Marie and Ronny eventually brought Rose to Israel in December 2007, but by this time reports say she had developed behavioural and communication problems, was not toilet trained and would bang her head against a wall.

'Mind-blowing'

Mr Ron's mother is said to have looked after her for much of the following period in Netanya, the Mediterranean coastal town north of Tel Aviv popular with French tourists and immigrants.

But, as she told authorities when she alerted them that Rose was missing, she last saw the four-year-old on 12 May when Mr Ron, who also lived in the town, arrived and took her away with him.

Netanya resident Shimon Sitbon, outside home of Ronny Ron
It doesn't really go with Israelis - we always say that we live like brothers, Jew with fellow Jew
Shimon Sitbon
Netanya resident

Mr Ron says he killed the girl by hitting her as she sat in the back seat of his car because she annoyed him.

But police say he has given other conflicting explanations, ranging from selling Rose to traffickers to sending her to a French convent.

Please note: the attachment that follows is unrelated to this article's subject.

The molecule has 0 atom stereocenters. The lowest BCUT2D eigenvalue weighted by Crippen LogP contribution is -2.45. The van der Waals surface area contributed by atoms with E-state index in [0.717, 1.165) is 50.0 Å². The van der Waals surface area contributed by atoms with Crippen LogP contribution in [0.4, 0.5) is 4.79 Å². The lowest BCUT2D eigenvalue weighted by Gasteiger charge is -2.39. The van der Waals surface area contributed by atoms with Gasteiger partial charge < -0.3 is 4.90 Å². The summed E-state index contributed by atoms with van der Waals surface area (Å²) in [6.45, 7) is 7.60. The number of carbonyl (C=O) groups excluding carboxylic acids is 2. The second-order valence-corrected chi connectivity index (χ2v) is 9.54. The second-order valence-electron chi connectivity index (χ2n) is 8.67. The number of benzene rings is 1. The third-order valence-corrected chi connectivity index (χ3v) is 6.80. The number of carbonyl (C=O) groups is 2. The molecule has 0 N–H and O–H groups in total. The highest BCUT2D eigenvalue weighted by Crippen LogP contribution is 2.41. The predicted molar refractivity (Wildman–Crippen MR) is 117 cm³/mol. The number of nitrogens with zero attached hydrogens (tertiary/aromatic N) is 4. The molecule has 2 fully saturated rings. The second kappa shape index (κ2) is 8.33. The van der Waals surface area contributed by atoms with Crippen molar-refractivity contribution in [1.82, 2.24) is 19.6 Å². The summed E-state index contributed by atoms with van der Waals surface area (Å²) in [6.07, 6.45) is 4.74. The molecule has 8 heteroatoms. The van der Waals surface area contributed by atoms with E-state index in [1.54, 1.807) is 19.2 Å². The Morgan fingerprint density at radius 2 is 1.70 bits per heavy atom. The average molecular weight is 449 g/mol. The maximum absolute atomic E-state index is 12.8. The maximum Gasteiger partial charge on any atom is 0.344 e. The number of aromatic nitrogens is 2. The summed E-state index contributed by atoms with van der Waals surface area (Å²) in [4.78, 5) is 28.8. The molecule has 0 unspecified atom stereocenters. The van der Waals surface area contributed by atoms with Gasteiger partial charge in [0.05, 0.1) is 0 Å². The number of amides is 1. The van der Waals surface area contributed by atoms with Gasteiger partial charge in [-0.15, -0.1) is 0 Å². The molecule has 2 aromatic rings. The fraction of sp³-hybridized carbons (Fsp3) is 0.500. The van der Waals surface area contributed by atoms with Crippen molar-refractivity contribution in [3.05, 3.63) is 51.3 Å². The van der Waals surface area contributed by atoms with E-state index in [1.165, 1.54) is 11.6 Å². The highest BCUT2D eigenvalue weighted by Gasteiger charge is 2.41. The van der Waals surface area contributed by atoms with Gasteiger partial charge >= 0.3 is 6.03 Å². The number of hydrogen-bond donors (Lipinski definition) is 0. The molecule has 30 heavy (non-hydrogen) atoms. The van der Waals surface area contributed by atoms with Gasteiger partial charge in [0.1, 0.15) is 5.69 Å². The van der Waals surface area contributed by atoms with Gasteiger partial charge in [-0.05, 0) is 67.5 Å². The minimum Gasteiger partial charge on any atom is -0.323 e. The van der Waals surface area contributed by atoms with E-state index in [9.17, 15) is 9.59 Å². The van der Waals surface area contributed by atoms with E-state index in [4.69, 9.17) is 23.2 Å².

Police investigators quoted in Israeli media have also alleged that the death was premeditated and that Ms Renault had expressed a wish to have Rose out of her life.

"It's shattering, mind-blowing, it gives me goosebumps," says Elad Paravi, 33, who is preparing to move into the building across the road from the apartment building where Mr Ron and Ms Renault lived until they were taken into police custody two weeks ago.

Shimon Sitbon, 66, who for years delivered post to the building, is also shocked: "It doesn't really go with Israelis. We always say that we live like brothers, Jew with fellow Jew - it's like being punched, no-one would have expected it."

Family focus

Hanita Zimrin, the founder and chairperson of the Israeli Association for Child Protection, sees a link between such strong reactions and a commitment to family running deep within Jewish culture.

Ronny Ron in court
Mr Ron has confessed, but police say he has repeatedly changed his story